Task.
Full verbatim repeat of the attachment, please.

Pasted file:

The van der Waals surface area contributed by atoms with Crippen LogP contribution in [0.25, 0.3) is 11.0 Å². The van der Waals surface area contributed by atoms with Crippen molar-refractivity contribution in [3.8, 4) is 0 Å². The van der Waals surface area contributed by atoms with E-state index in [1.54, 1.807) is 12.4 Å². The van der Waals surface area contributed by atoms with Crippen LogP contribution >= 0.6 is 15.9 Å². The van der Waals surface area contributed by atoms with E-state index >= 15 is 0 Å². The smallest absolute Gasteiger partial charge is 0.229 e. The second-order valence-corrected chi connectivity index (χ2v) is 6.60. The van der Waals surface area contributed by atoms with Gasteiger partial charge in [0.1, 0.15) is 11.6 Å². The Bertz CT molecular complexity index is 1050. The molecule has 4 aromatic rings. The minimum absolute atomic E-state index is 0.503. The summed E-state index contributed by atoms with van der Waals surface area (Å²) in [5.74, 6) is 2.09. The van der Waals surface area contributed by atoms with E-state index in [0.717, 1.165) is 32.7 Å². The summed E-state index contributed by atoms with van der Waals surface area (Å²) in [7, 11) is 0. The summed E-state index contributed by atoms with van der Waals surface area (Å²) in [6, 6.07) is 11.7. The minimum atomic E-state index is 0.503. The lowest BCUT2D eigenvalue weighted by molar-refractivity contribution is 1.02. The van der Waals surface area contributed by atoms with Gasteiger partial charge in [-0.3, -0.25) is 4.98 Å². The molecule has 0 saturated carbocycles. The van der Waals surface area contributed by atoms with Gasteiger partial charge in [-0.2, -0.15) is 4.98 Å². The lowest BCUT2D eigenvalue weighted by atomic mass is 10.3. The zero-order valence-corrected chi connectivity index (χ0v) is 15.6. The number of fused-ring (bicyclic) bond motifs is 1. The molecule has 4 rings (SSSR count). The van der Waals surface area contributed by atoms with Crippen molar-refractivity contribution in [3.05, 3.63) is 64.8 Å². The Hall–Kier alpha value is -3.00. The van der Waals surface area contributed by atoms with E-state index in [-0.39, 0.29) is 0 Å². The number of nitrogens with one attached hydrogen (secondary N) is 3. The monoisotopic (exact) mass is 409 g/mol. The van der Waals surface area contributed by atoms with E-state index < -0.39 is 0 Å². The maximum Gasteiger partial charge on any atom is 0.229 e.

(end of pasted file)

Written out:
The van der Waals surface area contributed by atoms with Crippen LogP contribution in [0.25, 0.3) is 11.0 Å². The van der Waals surface area contributed by atoms with Crippen molar-refractivity contribution in [3.8, 4) is 0 Å². The van der Waals surface area contributed by atoms with E-state index in [1.54, 1.807) is 12.4 Å². The van der Waals surface area contributed by atoms with Crippen LogP contribution >= 0.6 is 15.9 Å². The van der Waals surface area contributed by atoms with E-state index >= 15 is 0 Å². The smallest absolute Gasteiger partial charge is 0.229 e. The second-order valence-corrected chi connectivity index (χ2v) is 6.60. The van der Waals surface area contributed by atoms with Gasteiger partial charge in [0.1, 0.15) is 11.6 Å². The Bertz CT molecular complexity index is 1050. The molecule has 4 aromatic rings. The minimum absolute atomic E-state index is 0.503. The summed E-state index contributed by atoms with van der Waals surface area (Å²) in [5.74, 6) is 2.09. The van der Waals surface area contributed by atoms with E-state index in [0.717, 1.165) is 32.7 Å². The summed E-state index contributed by atoms with van der Waals surface area (Å²) in [7, 11) is 0. The summed E-state index contributed by atoms with van der Waals surface area (Å²) in [6, 6.07) is 11.7. The minimum atomic E-state index is 0.503. The lowest BCUT2D eigenvalue weighted by molar-refractivity contribution is 1.02. The van der Waals surface area contributed by atoms with Gasteiger partial charge in [-0.3, -0.25) is 4.98 Å². The molecule has 0 saturated carbocycles. The van der Waals surface area contributed by atoms with Gasteiger partial charge in [-0.2, -0.15) is 4.98 Å². The lowest BCUT2D eigenvalue weighted by atomic mass is 10.3. The zero-order valence-corrected chi connectivity index (χ0v) is 15.6. The number of fused-ring (bicyclic) bond motifs is 1. The molecule has 4 rings (SSSR count). The van der Waals surface area contributed by atoms with Crippen molar-refractivity contribution in [3.05, 3.63) is 64.8 Å². The Hall–Kier alpha value is -3.00. The van der Waals surface area contributed by atoms with E-state index in [-0.39, 0.29) is 0 Å². The number of nitrogens with one attached hydrogen (secondary N) is 3. The monoisotopic (exact) mass is 409 g/mol. The van der Waals surface area contributed by atoms with E-state index < -0.39 is 0 Å². The maximum Gasteiger partial charge on any atom is 0.229 e.